Sharing a quotation is as common as the rain, and it always involves not being able to include the whole context. Such sharing is not a statement that context is unimportant. It’s merely saying that the words in question are valuable and can stand on their own. But in this case, the quotation wasn’t standing on its own but was the third in a string of quotations that I shared on my timeline and that are not aimed at any nefarious purpose (see above). There is nothing wrong with sharing a quotation that one finds interesting or edifying or otherwise helpful in some way. As long as the quotation is accurate and is not framed in a way so as to distort the author’s meaning, there shouldn’t be any problem. I don’t know why quotation would be off-limits in this case, except that Bavinck holds views on God’s paternity and filiation that don’t jibe well with the egalitarian zeitgeist.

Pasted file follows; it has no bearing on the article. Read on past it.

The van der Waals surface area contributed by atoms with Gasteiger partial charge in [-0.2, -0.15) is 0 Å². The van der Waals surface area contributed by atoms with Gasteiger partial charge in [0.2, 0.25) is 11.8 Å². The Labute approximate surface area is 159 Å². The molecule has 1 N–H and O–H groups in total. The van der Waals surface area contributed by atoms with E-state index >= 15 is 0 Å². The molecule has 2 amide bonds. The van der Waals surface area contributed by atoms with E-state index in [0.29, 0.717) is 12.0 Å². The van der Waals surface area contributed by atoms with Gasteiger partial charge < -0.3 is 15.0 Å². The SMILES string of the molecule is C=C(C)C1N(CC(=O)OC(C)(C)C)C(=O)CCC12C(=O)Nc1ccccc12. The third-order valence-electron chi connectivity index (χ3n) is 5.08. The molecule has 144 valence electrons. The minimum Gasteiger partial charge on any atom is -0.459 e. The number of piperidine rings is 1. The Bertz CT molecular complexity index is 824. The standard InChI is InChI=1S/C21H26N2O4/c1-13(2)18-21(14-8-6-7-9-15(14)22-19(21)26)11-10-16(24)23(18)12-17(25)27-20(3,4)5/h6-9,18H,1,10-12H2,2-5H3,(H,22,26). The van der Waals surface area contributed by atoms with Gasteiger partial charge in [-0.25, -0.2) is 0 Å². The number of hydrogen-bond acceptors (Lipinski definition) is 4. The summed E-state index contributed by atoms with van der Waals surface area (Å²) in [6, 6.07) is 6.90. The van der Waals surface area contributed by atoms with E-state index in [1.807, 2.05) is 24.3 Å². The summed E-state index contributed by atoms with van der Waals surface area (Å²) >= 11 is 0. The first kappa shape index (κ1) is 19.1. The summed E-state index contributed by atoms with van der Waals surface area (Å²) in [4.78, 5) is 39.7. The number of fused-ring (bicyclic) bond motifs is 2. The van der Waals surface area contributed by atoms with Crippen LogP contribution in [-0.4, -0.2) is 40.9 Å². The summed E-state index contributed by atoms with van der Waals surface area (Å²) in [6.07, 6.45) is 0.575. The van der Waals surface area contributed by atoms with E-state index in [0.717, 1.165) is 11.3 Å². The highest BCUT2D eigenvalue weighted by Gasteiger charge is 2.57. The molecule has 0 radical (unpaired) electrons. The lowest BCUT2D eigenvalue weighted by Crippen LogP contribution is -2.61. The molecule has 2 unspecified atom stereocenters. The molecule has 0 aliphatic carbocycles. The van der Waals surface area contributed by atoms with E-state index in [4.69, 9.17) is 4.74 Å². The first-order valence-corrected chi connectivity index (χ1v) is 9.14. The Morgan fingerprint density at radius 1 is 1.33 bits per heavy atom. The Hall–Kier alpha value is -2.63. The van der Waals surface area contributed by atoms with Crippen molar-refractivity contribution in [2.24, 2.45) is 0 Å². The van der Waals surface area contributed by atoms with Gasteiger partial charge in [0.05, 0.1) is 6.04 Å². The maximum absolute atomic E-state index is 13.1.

2. Other critics suggest that Bavinck’s words imply that God has a body and is some sort of a sexed being. This one is a head-scratcher. Bavinck is one of the most important and prolific theologians who has ever lived. His views on the nature of God are widely read and widely known. Indeed, in the very same sentence, Bavinck writes: “Scripture speaks in a very human way about the essence of God, but it never transfers the sexual differentiation to him” (The Christian Family, p. 66). Bavinck is everywhere clear that God is Spirit and does not have a sexed body. In his Reformed Dogmatics, he writes, “God is a unique substance, distinct from the universe, immaterial, imperceptible to the human senses, without composition or extension” (II:185). If anyone has earned the benefit of the doubt in the interpretation of an excerpt from his work, Bavinck certainly has. Summary dismissals and insults regarding his knowledge of the Bible just aren’t serious.